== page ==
Port Angeles, Washington
July 10, 2003
The main building of the HCC contains various displays related to the history of Hana. There is one area dedicated to the history of quilting in Hawaii. It seems quilting was brought by missionaries and taught to the Hawaiian women, who logically thought is was silly to waste cloth by cutting it apart and then sewing it back together. And they didn’t understand the need for blankets in the warmth of Hawaii either. Smart ladies. But nevertheless, quilting became a part of life in Hana, but with quilt patterns unique to Hawaii such as a graphic representation of ulu, or breadfruit, a staple in the traditional Hawaiian diet. There is an incredibly beautiful quilt on display at the HCC which took one local woman 10 years to make.
Other displays included artifacts found in the Hana area that were related to fishing and daily life. There were implements to make kapa (bark paper), to process taro root, another food staple, and old canoe paddles, fish hooks, and octopus baits. The were old stone carved bowls that were used as lights, with oil from kukui nuts for lamp fuel. One of my favorite displays was blown up photographs of Hana residents from 30 years ago. The volunteer working at the HCC called it "rainbow of faces" and said that most of them still live in Hana.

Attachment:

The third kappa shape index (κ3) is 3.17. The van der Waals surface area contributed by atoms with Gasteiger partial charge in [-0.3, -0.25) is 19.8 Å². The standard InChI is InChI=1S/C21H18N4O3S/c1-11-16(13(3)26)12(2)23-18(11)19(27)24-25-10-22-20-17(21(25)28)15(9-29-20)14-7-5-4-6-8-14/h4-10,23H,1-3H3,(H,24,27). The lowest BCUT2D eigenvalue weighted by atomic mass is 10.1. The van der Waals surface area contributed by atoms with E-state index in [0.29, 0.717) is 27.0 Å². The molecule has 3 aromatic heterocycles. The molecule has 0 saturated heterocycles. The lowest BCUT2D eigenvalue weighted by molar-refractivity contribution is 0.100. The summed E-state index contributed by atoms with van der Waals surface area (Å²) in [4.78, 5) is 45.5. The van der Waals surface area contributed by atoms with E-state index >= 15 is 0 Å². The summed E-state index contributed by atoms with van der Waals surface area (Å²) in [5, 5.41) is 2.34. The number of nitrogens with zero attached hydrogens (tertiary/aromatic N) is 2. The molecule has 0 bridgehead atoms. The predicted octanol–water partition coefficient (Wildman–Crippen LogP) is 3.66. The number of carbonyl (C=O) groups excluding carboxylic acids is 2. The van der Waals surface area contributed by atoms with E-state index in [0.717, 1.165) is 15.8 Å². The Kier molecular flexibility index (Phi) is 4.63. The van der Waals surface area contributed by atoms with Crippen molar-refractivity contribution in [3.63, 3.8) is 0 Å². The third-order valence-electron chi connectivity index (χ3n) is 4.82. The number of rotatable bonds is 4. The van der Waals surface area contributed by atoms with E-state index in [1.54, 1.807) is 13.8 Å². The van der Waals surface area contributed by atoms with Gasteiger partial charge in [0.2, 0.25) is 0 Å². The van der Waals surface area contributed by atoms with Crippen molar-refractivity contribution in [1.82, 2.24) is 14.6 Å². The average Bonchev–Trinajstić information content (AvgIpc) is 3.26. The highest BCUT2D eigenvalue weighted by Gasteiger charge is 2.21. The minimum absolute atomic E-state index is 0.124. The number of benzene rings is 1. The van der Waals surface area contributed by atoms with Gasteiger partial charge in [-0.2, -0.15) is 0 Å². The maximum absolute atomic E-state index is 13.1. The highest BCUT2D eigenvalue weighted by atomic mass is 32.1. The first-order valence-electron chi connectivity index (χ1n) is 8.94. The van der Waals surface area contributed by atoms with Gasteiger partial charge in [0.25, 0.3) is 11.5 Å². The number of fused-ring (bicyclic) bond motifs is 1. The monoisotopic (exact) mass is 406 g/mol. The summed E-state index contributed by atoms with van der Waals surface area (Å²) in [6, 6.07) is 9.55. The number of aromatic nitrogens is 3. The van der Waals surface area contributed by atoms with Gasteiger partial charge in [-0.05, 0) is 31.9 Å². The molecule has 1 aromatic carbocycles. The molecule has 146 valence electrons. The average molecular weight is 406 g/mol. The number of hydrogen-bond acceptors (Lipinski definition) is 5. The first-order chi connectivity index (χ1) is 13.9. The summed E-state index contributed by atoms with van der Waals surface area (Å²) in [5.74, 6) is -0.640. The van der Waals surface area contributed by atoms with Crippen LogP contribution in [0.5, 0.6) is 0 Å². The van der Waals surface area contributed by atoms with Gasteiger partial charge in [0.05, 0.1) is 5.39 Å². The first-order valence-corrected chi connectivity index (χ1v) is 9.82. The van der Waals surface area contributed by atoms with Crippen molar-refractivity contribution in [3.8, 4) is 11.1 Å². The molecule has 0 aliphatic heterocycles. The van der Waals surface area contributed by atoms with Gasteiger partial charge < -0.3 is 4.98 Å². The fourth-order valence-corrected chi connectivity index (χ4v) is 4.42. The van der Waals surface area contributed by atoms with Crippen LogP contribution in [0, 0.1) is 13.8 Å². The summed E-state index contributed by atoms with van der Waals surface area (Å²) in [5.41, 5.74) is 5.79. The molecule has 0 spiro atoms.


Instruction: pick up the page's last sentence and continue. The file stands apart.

The gift shop had many interesting items, including woven bags, paintings on kapa, quilt squares, books, and many other items, many made by local artists and crafters.
Next to the main HCC building is the old police station and courthouse building. It is still used to hold court once per month.
Finally, my favorite part of the visit was walking around the traditional hales (houses) which had interpretive signs and were surrounded by plants that were (and still are) used as food, medicine, and for spiritual ceremonies. Hales are open walled buildings with roofs thatched of pili grass or ti leaves. Hale building is a special art that is making a comeback, with a possibility for building codes to be changed to include them as a choice in modern homebuilding.
The HCC has examples of a cooking hale, a canoe building hale, a men’s sleeping hale, and an all-purpose hale. Before European contact, it was customary when building a hale that a human sacrifice was buried under the center post in order to bring spiritual power to the hale. Normally, a favorite male cousin was chosen for the sacrifice. Some of the plants found around the hales included aloe, kukui, ti, banana, coconut, taro, ulu (breadfruit), and papaya.
From journal Heavenly Hana (Maui)